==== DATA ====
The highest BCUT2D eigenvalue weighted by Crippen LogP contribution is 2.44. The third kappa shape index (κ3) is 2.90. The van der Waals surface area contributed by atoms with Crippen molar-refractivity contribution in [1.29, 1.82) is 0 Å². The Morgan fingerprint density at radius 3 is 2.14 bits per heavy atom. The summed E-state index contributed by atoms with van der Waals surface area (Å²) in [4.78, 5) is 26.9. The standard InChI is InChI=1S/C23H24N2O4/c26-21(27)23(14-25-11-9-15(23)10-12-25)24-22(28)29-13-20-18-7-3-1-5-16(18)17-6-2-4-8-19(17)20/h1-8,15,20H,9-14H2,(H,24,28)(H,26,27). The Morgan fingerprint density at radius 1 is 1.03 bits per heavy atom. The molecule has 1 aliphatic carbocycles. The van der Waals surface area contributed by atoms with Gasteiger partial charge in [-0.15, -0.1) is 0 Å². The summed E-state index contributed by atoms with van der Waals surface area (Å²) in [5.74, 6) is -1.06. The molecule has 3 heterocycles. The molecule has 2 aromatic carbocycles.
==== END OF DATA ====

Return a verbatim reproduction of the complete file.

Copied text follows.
The highest BCUT2D eigenvalue weighted by Crippen LogP contribution is 2.44. The third kappa shape index (κ3) is 2.90. The van der Waals surface area contributed by atoms with Crippen molar-refractivity contribution in [1.29, 1.82) is 0 Å². The Morgan fingerprint density at radius 3 is 2.14 bits per heavy atom. The summed E-state index contributed by atoms with van der Waals surface area (Å²) in [4.78, 5) is 26.9. The standard InChI is InChI=1S/C23H24N2O4/c26-21(27)23(14-25-11-9-15(23)10-12-25)24-22(28)29-13-20-18-7-3-1-5-16(18)17-6-2-4-8-19(17)20/h1-8,15,20H,9-14H2,(H,24,28)(H,26,27). The Morgan fingerprint density at radius 1 is 1.03 bits per heavy atom. The molecule has 1 aliphatic carbocycles. The van der Waals surface area contributed by atoms with Gasteiger partial charge in [-0.15, -0.1) is 0 Å². The summed E-state index contributed by atoms with van der Waals surface area (Å²) in [5.74, 6) is -1.06. The molecule has 3 heterocycles. The molecule has 2 aromatic carbocycles.